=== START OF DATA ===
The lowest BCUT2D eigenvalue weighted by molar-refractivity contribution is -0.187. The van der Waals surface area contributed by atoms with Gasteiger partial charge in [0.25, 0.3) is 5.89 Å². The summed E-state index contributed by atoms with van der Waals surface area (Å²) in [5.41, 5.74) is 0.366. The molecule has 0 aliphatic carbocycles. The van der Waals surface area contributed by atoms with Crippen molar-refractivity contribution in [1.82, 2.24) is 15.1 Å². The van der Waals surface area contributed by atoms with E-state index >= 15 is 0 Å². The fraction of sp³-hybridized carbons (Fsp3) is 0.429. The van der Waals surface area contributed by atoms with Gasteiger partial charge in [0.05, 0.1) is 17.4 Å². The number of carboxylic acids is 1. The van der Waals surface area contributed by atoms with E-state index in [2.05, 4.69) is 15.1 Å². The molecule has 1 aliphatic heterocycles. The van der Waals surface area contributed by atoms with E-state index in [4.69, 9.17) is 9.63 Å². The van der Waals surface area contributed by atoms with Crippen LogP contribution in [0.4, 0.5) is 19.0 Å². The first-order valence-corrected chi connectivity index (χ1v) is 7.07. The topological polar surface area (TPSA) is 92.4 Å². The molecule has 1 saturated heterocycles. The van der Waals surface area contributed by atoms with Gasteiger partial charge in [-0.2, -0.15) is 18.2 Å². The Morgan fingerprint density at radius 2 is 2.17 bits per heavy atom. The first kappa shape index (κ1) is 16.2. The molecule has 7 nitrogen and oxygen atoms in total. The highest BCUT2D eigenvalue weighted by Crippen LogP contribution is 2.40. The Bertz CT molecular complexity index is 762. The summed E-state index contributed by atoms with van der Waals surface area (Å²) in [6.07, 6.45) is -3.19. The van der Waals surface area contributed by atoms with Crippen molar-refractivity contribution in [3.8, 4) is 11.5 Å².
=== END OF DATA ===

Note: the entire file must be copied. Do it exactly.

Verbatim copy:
The lowest BCUT2D eigenvalue weighted by molar-refractivity contribution is -0.187. The van der Waals surface area contributed by atoms with Gasteiger partial charge in [0.25, 0.3) is 5.89 Å². The summed E-state index contributed by atoms with van der Waals surface area (Å²) in [5.41, 5.74) is 0.366. The molecule has 0 aliphatic carbocycles. The van der Waals surface area contributed by atoms with Crippen molar-refractivity contribution in [1.82, 2.24) is 15.1 Å². The van der Waals surface area contributed by atoms with E-state index >= 15 is 0 Å². The fraction of sp³-hybridized carbons (Fsp3) is 0.429. The van der Waals surface area contributed by atoms with Gasteiger partial charge in [0.05, 0.1) is 17.4 Å². The number of carboxylic acids is 1. The van der Waals surface area contributed by atoms with E-state index in [2.05, 4.69) is 15.1 Å². The molecule has 1 aliphatic heterocycles. The van der Waals surface area contributed by atoms with E-state index in [4.69, 9.17) is 9.63 Å². The van der Waals surface area contributed by atoms with Crippen LogP contribution in [0.4, 0.5) is 19.0 Å². The first-order valence-corrected chi connectivity index (χ1v) is 7.07. The topological polar surface area (TPSA) is 92.4 Å². The molecule has 1 saturated heterocycles. The van der Waals surface area contributed by atoms with Gasteiger partial charge in [-0.2, -0.15) is 18.2 Å². The Morgan fingerprint density at radius 2 is 2.17 bits per heavy atom. The first kappa shape index (κ1) is 16.2. The molecule has 7 nitrogen and oxygen atoms in total. The highest BCUT2D eigenvalue weighted by Crippen LogP contribution is 2.40. The Bertz CT molecular complexity index is 762. The summed E-state index contributed by atoms with van der Waals surface area (Å²) in [6.07, 6.45) is -3.19. The van der Waals surface area contributed by atoms with Crippen molar-refractivity contribution in [3.8, 4) is 11.5 Å².